People will feel the difference when cuts come warns East Sussex County Council leader Keith Glazier.
Addressing a meeting of Rye Town Council on Monday, Cllr Glazier levelled criticism at the Government’s new funding arrangements for local authorities.
He said he had written to Prime Minister David Cameron and Chancellor George Osborne, outlining how cuts were likely to affect people.
He said: “Cabinet at East Sussex County Council has been putting together the budget since before Christmas.
“We need to save 20 million this year and £90 million over the next three years.
“When the announcement of the new funding arrangements came, we were £2 million worse off than we thought we would be.
“Therefore we are increasing our council tax for adult care by two percent. The two percent is on top of the 1.99 percent increase we had already built in.
“It will raise £4.7 million, which goes some way, but nowhere near enough.”
“The two percent increase will be confirmed at the February 9 meeting.
“We will have spent all of our £6 million contingency by the end of the year. It is an enormous task.
“I wrote a letter to the prime Minister outlining how hard the effect of the cuts we will have to make will be, but we have had no response from Government as yet.
“Here we are, a few months before budget, still not knowing from Government what our final grant will be. Could a business or industry work on that basis? I doubt it very much.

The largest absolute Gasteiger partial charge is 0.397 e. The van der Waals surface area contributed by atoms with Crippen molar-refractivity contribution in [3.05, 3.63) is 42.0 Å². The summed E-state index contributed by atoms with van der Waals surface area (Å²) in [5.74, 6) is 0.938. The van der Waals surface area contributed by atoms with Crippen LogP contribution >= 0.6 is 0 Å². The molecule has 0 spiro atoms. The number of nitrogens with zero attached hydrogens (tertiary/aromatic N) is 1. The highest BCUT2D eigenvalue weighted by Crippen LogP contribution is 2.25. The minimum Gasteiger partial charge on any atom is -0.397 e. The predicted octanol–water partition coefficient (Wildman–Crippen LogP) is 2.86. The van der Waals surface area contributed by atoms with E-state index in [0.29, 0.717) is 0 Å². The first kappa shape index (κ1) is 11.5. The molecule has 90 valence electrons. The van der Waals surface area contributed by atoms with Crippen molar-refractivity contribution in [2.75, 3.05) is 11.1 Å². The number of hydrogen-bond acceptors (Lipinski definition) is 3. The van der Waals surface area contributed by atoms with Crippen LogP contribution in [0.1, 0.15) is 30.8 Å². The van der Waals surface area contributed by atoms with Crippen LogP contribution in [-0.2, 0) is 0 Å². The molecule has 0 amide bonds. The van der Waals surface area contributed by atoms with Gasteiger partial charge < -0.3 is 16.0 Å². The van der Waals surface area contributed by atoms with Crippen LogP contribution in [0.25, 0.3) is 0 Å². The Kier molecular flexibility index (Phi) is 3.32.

“The people of East Sussex will notice a difference when the cuts come.”
At the meeting, Cllr Glazier was asked by a member of the public how the county council would be working with other health organisations to meet what is going to be a growing demand for social care.
He replied: “Things are improving in that area. It is now much more joined-up with single line management and working together.”
Proposals to cut £40 million from adult social care services were published in October last year. While some are set to go ahead, others have been dropped.
Autism Sussex, based in Battle, is set to lose £20,000 for job coaches to help people obtain practical and social skills for potential employment.
It will, though, keep £5,000 for an online group support forum that it runs.
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